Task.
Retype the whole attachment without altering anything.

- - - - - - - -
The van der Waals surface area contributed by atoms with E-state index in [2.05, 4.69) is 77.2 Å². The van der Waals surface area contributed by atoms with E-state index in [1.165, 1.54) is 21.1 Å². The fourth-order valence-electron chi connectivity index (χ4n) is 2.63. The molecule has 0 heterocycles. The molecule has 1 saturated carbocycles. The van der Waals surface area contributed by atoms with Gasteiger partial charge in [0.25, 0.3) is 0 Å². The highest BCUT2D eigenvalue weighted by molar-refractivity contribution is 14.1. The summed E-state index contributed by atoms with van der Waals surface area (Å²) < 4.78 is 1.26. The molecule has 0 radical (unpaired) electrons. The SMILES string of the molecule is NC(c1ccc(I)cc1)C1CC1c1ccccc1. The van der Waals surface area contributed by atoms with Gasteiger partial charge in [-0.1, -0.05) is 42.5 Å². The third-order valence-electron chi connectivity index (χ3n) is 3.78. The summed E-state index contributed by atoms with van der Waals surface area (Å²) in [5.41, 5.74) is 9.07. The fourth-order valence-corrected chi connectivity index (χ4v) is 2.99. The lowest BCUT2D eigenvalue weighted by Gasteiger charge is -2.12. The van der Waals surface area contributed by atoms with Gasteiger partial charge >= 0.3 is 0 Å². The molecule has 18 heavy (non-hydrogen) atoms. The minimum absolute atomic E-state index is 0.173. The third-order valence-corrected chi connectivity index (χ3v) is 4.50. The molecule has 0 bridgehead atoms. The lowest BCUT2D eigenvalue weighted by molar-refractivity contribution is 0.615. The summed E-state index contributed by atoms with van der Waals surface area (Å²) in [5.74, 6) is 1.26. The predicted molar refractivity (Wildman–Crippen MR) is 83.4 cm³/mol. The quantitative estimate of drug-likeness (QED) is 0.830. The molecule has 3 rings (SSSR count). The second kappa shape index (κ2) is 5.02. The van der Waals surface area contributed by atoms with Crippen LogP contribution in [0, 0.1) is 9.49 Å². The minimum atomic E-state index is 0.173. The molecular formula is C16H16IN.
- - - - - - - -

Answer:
The van der Waals surface area contributed by atoms with E-state index in [2.05, 4.69) is 77.2 Å². The van der Waals surface area contributed by atoms with E-state index in [1.165, 1.54) is 21.1 Å². The fourth-order valence-electron chi connectivity index (χ4n) is 2.63. The molecule has 0 heterocycles. The molecule has 1 saturated carbocycles. The van der Waals surface area contributed by atoms with Gasteiger partial charge in [0.25, 0.3) is 0 Å². The highest BCUT2D eigenvalue weighted by molar-refractivity contribution is 14.1. The summed E-state index contributed by atoms with van der Waals surface area (Å²) < 4.78 is 1.26. The molecule has 0 radical (unpaired) electrons. The SMILES string of the molecule is NC(c1ccc(I)cc1)C1CC1c1ccccc1. The van der Waals surface area contributed by atoms with Gasteiger partial charge in [-0.1, -0.05) is 42.5 Å². The third-order valence-electron chi connectivity index (χ3n) is 3.78. The summed E-state index contributed by atoms with van der Waals surface area (Å²) in [5.41, 5.74) is 9.07. The fourth-order valence-corrected chi connectivity index (χ4v) is 2.99. The lowest BCUT2D eigenvalue weighted by Gasteiger charge is -2.12. The van der Waals surface area contributed by atoms with Gasteiger partial charge >= 0.3 is 0 Å². The molecule has 18 heavy (non-hydrogen) atoms. The minimum absolute atomic E-state index is 0.173. The third-order valence-corrected chi connectivity index (χ3v) is 4.50. The molecule has 0 bridgehead atoms. The lowest BCUT2D eigenvalue weighted by molar-refractivity contribution is 0.615. The summed E-state index contributed by atoms with van der Waals surface area (Å²) in [5.74, 6) is 1.26. The predicted molar refractivity (Wildman–Crippen MR) is 83.4 cm³/mol. The quantitative estimate of drug-likeness (QED) is 0.830. The molecule has 3 rings (SSSR count). The second kappa shape index (κ2) is 5.02. The van der Waals surface area contributed by atoms with Crippen LogP contribution in [0, 0.1) is 9.49 Å². The minimum atomic E-state index is 0.173. The molecular formula is C16H16IN.